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Classic Ford racers - made in SA

Published Sep 9, 2014



By:  Henri du Plessis

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Cape Town - After almost 50 years, the emotions evoked by the classic shape revealed in the open factory doorway in Capricorn Park are undiminished.


The low, small roof, the broad, aggressive nose and the muscular width over the rear wheels remind you of a leaping predator. Anybody could be forgiven for wondering why Ford didn’t name the famous GT40 after some or other angry feline.


Such is the universal popularity of this shape, that a large market has developed worldwide for GT40 replicas in the past two decades, well after these magic cars first roared to life on some of the world’s greatest race circuits.

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After all, the rarity and subsequent value of the original few, produced just so Ford could taste victory at the 24 Hours of Le Mans endurance race in France in the second half of the 1960s, puts ownership well outside of the abilities of most people.


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All replicas, however, are not created equal. While the outer shell may resemble the original with remarkable accuracy, it is what is under the skin that is going to determine if the replica is worthy.


And that is where Cape Advanced Vehicles, or CAV as it’s more commonly known, laid a foundation to survive.

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The brainchild of Jean Fourie, Cape Advanced Vehicles was founded in 1999 as a South African manufacturer of Ford GT40 replicas. They were soon a hit on the road and on the race track.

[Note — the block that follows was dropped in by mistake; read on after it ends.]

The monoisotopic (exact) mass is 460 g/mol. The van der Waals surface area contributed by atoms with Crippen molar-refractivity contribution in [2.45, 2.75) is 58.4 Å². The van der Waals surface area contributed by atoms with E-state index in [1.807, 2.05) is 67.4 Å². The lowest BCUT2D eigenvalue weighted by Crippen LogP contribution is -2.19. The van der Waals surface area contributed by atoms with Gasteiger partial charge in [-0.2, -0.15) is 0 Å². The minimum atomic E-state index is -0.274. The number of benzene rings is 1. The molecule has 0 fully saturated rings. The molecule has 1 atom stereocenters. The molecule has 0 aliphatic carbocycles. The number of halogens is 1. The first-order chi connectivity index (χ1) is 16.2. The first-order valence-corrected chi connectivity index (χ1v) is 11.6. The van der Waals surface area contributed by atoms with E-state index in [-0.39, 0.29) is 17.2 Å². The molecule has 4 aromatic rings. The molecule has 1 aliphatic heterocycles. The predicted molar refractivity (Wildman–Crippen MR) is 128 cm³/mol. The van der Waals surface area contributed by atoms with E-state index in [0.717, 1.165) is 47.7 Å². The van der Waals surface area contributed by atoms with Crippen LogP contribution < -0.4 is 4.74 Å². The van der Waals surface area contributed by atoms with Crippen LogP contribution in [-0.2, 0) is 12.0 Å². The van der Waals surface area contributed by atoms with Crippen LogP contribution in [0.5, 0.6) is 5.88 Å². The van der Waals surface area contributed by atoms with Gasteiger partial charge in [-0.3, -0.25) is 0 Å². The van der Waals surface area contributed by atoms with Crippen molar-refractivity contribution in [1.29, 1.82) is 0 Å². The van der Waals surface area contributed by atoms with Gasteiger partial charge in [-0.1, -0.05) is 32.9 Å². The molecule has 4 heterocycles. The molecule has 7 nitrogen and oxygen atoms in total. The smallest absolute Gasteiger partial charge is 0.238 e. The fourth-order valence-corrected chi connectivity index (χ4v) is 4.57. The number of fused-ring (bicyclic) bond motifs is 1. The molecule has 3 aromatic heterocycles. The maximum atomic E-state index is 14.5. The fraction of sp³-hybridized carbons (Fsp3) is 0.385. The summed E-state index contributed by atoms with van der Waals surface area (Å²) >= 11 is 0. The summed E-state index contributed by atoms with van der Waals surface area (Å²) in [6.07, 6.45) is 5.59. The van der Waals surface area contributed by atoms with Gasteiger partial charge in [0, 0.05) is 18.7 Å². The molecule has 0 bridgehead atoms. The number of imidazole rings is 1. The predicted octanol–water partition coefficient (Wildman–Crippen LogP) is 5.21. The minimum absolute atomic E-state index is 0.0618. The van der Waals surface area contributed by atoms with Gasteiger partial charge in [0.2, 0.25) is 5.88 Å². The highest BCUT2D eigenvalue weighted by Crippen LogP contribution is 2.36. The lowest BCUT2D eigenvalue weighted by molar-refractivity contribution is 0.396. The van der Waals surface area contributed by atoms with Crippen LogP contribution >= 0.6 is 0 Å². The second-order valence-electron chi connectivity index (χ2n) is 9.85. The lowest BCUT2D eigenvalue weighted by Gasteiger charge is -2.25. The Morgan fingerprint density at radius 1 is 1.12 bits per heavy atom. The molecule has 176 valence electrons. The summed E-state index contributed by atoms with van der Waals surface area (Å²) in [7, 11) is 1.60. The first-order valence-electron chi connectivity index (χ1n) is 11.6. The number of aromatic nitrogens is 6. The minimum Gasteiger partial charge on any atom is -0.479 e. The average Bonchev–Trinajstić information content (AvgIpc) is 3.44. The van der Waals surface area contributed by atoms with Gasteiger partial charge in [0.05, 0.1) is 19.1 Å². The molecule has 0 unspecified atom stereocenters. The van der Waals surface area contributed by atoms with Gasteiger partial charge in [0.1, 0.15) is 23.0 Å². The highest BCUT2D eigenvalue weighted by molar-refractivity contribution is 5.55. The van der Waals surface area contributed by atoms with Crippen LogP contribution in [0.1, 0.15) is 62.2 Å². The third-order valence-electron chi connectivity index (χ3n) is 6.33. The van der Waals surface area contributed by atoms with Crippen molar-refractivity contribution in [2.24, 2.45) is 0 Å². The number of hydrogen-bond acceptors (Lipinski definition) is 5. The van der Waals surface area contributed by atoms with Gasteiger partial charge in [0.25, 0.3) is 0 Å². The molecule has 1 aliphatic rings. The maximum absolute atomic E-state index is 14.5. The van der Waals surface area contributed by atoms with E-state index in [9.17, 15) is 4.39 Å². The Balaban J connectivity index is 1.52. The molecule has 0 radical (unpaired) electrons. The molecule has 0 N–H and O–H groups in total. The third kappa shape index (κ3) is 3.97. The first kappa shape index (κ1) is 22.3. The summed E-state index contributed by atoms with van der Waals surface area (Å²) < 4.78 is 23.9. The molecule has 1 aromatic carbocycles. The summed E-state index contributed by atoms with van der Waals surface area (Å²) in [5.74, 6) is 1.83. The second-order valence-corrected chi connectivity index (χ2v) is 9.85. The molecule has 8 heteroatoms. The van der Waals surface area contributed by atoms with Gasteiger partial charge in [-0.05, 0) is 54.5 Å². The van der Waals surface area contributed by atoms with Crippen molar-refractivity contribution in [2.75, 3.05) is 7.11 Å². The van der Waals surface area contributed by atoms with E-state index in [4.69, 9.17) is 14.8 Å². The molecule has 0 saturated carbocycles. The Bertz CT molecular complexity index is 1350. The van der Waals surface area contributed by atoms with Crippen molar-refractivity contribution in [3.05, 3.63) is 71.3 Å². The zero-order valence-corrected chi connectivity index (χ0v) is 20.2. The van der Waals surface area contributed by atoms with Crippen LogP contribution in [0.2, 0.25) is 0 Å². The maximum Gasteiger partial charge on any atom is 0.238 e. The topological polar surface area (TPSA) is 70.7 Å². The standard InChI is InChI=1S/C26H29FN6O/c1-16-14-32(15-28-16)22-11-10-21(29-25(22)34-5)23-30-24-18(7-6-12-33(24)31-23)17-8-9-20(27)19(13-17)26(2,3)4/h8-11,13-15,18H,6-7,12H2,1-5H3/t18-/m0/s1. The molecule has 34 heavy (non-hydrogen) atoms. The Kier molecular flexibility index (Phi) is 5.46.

Fourie became a well-known face at Killarney as at least one of the cars he had developed would be ready at the starting line for a roaring sports car race.




In choosing the name for his company, Fourie was tipping his hat to Ford Advanced Vehicles, which was the company founded by Henry Ford II in 1963 under the auspices of the Ford Motor Company to produce the original GT40 racing cars.


Fourie’s first builds were developed on a basic tubular space-frame chassis, with further development to offer clientS a relatively easy package as a possible home-built kit car.


These days, however, there are four people at the factory in Capricorn Park who build a car from scratch in three months.


A fifth person, a contracted expert welder, welds up the chassis from water jet cut stainless steel. The rest is assembled right there from precision-produced parts obtained on a just-in-time basis from various suppliers.


Jordi Reddy, at 28 already a mechatronics engineer, product development expert and former bio-mechanics designer, is at the rudder now, with big plans for CAV’s future - but his business sense keeps him grounded, realising that the first thing to do is to recover what has been lost.